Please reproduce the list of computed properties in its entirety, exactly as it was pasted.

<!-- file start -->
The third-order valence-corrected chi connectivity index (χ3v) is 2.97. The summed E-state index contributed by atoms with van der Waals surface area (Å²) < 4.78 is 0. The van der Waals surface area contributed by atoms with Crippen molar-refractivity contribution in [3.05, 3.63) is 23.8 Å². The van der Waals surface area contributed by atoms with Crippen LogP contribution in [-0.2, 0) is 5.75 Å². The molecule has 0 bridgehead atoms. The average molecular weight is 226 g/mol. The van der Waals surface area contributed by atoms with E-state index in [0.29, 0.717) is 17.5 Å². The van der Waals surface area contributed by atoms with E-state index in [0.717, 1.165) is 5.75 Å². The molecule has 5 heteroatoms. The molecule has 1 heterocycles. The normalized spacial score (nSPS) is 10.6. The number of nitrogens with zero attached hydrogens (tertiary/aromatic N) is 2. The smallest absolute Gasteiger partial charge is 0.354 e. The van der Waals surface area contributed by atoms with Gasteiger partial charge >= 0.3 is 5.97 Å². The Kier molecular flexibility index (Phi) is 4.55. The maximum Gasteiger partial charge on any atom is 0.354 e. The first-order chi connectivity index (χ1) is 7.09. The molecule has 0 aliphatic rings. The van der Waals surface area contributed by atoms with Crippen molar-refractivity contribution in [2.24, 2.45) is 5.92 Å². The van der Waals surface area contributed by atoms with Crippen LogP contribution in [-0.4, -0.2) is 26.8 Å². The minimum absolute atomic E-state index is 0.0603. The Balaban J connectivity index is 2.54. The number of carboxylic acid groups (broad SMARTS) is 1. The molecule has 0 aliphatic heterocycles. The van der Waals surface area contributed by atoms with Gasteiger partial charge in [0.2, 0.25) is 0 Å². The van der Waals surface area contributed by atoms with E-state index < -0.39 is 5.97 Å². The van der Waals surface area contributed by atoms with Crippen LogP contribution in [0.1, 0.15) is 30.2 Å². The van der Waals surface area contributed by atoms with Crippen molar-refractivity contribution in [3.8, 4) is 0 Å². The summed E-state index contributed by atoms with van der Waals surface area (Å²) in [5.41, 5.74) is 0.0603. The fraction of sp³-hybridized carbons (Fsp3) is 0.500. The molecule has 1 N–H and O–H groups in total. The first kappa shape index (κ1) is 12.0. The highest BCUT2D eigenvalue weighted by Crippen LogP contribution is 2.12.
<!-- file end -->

The third-order valence-corrected chi connectivity index (χ3v) is 2.97. The summed E-state index contributed by atoms with van der Waals surface area (Å²) < 4.78 is 0. The van der Waals surface area contributed by atoms with Crippen molar-refractivity contribution in [3.05, 3.63) is 23.8 Å². The van der Waals surface area contributed by atoms with Crippen LogP contribution in [-0.2, 0) is 5.75 Å². The molecule has 0 bridgehead atoms. The average molecular weight is 226 g/mol. The van der Waals surface area contributed by atoms with E-state index in [0.29, 0.717) is 17.5 Å². The van der Waals surface area contributed by atoms with E-state index in [0.717, 1.165) is 5.75 Å². The molecule has 5 heteroatoms. The molecule has 1 heterocycles. The normalized spacial score (nSPS) is 10.6. The number of nitrogens with zero attached hydrogens (tertiary/aromatic N) is 2. The smallest absolute Gasteiger partial charge is 0.354 e. The van der Waals surface area contributed by atoms with Gasteiger partial charge >= 0.3 is 5.97 Å². The Kier molecular flexibility index (Phi) is 4.55. The maximum Gasteiger partial charge on any atom is 0.354 e. The first-order chi connectivity index (χ1) is 7.09. The molecule has 0 aliphatic rings. The van der Waals surface area contributed by atoms with Crippen molar-refractivity contribution in [2.24, 2.45) is 5.92 Å². The van der Waals surface area contributed by atoms with Crippen LogP contribution in [-0.4, -0.2) is 26.8 Å². The minimum absolute atomic E-state index is 0.0603. The Balaban J connectivity index is 2.54. The number of carboxylic acid groups (broad SMARTS) is 1. The molecule has 0 aliphatic heterocycles. The van der Waals surface area contributed by atoms with Gasteiger partial charge in [0.2, 0.25) is 0 Å². The van der Waals surface area contributed by atoms with E-state index < -0.39 is 5.97 Å². The van der Waals surface area contributed by atoms with Crippen LogP contribution in [0.1, 0.15) is 30.2 Å². The van der Waals surface area contributed by atoms with Crippen molar-refractivity contribution in [3.8, 4) is 0 Å². The summed E-state index contributed by atoms with van der Waals surface area (Å²) in [5.41, 5.74) is 0.0603. The fraction of sp³-hybridized carbons (Fsp3) is 0.500. The molecule has 1 N–H and O–H groups in total. The first kappa shape index (κ1) is 12.0. The highest BCUT2D eigenvalue weighted by Crippen LogP contribution is 2.12.